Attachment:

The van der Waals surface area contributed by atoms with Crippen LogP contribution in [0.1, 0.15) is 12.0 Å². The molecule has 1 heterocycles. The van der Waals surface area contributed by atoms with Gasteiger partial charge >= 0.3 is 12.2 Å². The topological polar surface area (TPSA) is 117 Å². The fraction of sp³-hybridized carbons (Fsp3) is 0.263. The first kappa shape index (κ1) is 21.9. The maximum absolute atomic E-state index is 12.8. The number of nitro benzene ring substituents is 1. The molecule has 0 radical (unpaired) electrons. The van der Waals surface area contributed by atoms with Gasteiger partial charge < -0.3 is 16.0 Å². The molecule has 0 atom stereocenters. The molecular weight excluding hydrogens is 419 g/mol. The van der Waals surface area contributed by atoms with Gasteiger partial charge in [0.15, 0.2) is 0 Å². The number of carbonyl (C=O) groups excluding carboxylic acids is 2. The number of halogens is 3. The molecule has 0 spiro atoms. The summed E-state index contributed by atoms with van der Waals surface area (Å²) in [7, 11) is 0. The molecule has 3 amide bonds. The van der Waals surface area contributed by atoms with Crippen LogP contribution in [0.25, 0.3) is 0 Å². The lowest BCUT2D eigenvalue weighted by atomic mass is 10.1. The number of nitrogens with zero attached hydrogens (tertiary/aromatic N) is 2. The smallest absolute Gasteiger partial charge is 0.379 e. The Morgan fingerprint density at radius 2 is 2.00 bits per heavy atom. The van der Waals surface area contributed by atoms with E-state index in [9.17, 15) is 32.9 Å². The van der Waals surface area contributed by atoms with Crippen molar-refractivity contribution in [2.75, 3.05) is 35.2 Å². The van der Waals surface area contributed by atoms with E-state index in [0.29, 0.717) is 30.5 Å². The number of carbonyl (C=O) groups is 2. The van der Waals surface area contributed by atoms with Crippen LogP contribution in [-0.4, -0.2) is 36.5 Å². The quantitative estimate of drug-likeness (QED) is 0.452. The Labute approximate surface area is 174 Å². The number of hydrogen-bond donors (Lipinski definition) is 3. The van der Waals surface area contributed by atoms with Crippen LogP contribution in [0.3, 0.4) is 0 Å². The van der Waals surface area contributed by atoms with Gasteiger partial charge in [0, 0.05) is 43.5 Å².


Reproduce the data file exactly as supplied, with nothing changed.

The van der Waals surface area contributed by atoms with Crippen LogP contribution in [0.1, 0.15) is 12.0 Å². The molecule has 1 heterocycles. The van der Waals surface area contributed by atoms with Gasteiger partial charge >= 0.3 is 12.2 Å². The topological polar surface area (TPSA) is 117 Å². The fraction of sp³-hybridized carbons (Fsp3) is 0.263. The first kappa shape index (κ1) is 21.9. The maximum absolute atomic E-state index is 12.8. The number of nitro benzene ring substituents is 1. The molecule has 0 radical (unpaired) electrons. The van der Waals surface area contributed by atoms with Gasteiger partial charge < -0.3 is 16.0 Å². The molecule has 0 atom stereocenters. The molecular weight excluding hydrogens is 419 g/mol. The van der Waals surface area contributed by atoms with Gasteiger partial charge in [0.15, 0.2) is 0 Å². The number of carbonyl (C=O) groups excluding carboxylic acids is 2. The number of halogens is 3. The molecule has 0 spiro atoms. The summed E-state index contributed by atoms with van der Waals surface area (Å²) in [7, 11) is 0. The molecule has 3 amide bonds. The van der Waals surface area contributed by atoms with Crippen LogP contribution in [0.25, 0.3) is 0 Å². The lowest BCUT2D eigenvalue weighted by atomic mass is 10.1. The number of nitrogens with zero attached hydrogens (tertiary/aromatic N) is 2. The smallest absolute Gasteiger partial charge is 0.379 e. The Morgan fingerprint density at radius 2 is 2.00 bits per heavy atom. The van der Waals surface area contributed by atoms with E-state index in [9.17, 15) is 32.9 Å². The van der Waals surface area contributed by atoms with Crippen molar-refractivity contribution in [2.75, 3.05) is 35.2 Å². The van der Waals surface area contributed by atoms with E-state index in [0.29, 0.717) is 30.5 Å². The number of carbonyl (C=O) groups is 2. The van der Waals surface area contributed by atoms with Crippen LogP contribution in [-0.4, -0.2) is 36.5 Å². The quantitative estimate of drug-likeness (QED) is 0.452. The Labute approximate surface area is 174 Å². The number of hydrogen-bond donors (Lipinski definition) is 3. The van der Waals surface area contributed by atoms with Crippen LogP contribution in [0.3, 0.4) is 0 Å². The van der Waals surface area contributed by atoms with Gasteiger partial charge in [0, 0.05) is 43.5 Å².